Playing with Applescript 😎 When detaching my laptop from my second monitor, this script unplugs external hard drives and shuts down Adobe apps (to preserve panel locations)
Yesterday I published a short post about my Mac Pro workstation’s hard drive setup. After giving it the overnight test, I scrapped it — it was confusing, missing some important details, and sloppily written. All three can be attributed to the fact I was drunk after a boozy dinner with friends. So I’m rewriting it. Well, not so much rewriting the post, but writing about the post. I wanted to write something about my hard drive setup because I spent a little time tweaking it yesterday to squeeze a little more performance out of my Work and Scratch drives, and I realised the way my Mac Pro storage is configured is ridiculously convoluted, but for good performance reasons.
Safari Omnibar by Olivier Poitrey, a combined URL and search field for pre-OS 10.8.
Dropbox has just announced two-click sharing of files with a download link. This is exciting for me particularly because Apple’s about to discontinue evolve MobileMe into iCloud, and iCloud’s minimum requirements state OSX Lion (10.7), which, after a lengthy trial on our MacMini media server, I hated. For me, there are two parts to this event, good and bad: Good: iCloud with remove the ability to share files with a download link (iDisk). I used this feature a lot and have been concerned with finding an appropriate replacement.
I use a Wacom tablet for digital work. It has been an essential tool for me for years. It’s fast, accurate, and when masking/painting in Photoshop, it can’t be beat.[1. Well, maybe by one of these.] The tablet sits directly in front of me. It’s comfortable to draw in this position because it’s how I’d set up to draw if I was using a pen and paper (remember those?). To maintain this comfort with the Wacom, I’ve pushed my keyboard back over the top edge of the tablet.
In preparation for the arrival of my new Mac Pro, I wanted to create a cloneable ‘virgin’ install of Snow Leopard, all my user settings, and all my applications and their settings. The idea being I can simply clone this virgin install to my new boot drive. (I’ve since decided to simply clone my current boot drive, so I don’t waste spend time installing each application and reconfigure its settings, something that would take the best part of a full day, plus a week or two of adding bits and pieces as I come across them.)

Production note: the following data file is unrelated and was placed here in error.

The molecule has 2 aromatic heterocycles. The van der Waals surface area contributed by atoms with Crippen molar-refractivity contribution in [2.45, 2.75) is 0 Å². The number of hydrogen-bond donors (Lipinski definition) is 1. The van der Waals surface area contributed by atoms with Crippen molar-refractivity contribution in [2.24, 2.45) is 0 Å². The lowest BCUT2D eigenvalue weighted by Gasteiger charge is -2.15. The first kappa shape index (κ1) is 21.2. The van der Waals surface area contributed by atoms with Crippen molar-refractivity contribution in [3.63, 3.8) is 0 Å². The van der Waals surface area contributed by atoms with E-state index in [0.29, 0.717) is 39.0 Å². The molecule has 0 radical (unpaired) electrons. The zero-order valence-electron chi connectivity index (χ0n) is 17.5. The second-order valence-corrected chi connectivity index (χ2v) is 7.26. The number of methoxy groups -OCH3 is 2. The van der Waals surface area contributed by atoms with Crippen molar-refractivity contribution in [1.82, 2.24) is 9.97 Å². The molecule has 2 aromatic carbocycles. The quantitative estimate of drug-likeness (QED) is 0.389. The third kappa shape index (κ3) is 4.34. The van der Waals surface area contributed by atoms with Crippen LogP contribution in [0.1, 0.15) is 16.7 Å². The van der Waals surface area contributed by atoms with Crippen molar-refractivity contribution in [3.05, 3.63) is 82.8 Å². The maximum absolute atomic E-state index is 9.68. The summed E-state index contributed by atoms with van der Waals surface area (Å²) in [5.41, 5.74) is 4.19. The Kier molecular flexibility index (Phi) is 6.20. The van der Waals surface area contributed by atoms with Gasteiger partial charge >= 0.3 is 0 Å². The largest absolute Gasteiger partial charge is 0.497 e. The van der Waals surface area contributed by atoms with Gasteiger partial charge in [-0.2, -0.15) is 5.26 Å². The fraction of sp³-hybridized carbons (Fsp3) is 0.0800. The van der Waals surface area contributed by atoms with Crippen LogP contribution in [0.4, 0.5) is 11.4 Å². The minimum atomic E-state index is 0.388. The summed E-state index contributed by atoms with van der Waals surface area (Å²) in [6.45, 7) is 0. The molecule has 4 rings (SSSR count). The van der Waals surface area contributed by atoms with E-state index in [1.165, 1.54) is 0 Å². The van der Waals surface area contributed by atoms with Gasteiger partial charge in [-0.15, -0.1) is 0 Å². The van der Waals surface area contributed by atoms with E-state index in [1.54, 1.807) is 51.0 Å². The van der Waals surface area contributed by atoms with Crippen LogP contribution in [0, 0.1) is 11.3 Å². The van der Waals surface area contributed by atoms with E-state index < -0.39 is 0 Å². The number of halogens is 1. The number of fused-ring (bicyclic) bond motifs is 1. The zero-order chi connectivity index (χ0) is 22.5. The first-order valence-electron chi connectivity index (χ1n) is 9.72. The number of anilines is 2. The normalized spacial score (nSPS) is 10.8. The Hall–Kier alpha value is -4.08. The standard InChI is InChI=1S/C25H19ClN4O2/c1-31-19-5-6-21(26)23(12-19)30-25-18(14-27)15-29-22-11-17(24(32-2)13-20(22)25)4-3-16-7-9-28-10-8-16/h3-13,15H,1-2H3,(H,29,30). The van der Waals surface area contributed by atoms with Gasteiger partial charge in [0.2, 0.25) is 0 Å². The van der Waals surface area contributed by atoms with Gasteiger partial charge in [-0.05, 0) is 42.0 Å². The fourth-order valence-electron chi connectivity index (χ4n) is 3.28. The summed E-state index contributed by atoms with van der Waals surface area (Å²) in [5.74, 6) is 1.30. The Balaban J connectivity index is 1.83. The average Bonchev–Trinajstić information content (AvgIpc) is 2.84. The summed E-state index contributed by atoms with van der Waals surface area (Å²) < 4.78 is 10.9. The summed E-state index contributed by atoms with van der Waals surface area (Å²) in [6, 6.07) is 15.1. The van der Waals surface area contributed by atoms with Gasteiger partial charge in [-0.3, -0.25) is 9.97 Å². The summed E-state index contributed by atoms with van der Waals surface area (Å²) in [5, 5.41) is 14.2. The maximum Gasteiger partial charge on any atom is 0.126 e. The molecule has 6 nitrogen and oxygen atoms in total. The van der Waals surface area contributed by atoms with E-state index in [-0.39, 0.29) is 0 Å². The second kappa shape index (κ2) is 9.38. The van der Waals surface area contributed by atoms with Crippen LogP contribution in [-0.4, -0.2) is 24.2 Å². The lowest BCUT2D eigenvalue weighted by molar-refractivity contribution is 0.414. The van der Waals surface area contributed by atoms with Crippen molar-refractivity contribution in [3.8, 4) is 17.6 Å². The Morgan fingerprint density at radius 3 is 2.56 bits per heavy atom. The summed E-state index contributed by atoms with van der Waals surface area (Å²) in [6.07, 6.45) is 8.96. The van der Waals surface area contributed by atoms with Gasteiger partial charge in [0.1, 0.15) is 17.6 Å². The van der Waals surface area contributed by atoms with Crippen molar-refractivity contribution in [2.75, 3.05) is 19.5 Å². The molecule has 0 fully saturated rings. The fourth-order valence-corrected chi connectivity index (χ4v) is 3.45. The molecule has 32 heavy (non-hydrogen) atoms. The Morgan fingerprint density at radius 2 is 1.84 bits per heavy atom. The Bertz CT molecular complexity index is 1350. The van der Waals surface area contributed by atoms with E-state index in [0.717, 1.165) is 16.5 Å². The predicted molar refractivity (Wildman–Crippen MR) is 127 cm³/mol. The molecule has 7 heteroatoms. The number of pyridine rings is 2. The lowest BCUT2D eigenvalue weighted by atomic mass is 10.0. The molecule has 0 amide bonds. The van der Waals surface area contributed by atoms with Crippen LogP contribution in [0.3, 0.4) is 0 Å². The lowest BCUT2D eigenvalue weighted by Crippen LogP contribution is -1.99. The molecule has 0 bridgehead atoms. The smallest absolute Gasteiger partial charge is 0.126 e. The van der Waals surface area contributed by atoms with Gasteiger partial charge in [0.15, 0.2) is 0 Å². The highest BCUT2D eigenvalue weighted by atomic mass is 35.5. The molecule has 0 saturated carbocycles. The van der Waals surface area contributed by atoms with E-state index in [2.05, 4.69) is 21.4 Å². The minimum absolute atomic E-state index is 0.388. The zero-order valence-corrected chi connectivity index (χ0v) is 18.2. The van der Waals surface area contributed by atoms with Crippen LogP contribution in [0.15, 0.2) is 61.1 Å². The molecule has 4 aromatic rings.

I’ve gone on a spending spree for indie Mac software. I write this as both an acknowledgement for these hard-working developers, and as a sort of apology. (And a spontaneous list of Mac software I use and recommend). Over the last few years, I’ve been slowly purchasing licences for the software I’ve been using a lot. Which is good. But software I’ve used only a handful of times, even if I really needed it at that time, I haven’t purchased licences for, instead relying on licences from friends, or, um, “other sources”.
Update Jan 2012 I’ve recently had a few people emailing me about troubles they’re having opening the template files. After some back and forwarding, I found these people were on PCs. Billings 3 is a Mac only application. The templates have a custom .bitemplate3 extension only recognisable by this application. I’ve also found if you don’t have Billings 3 installed before you unzip the download package, the system may treat the .bitemplate3 files as folders, rendering them useless. Therefore, please install Billings 3 before you use these templates.
Dear Loren, Let me first say how much I love using the new “official” Twitter iPhone app. I used to use Tweetie for iPhone, and I absolutely understand why the powers-that-be at Twitter bought your creation. Put simply, it’s radsticks with sauce. And clever. Clev-sticks? Secondly, let me say how much I love using Tweetie for Mac. It’s all the clevsticks of Tweetie for iPhone, but for Mac. It’s simple, small, and simple. Put simply, it’s rad. But it’s not perfect.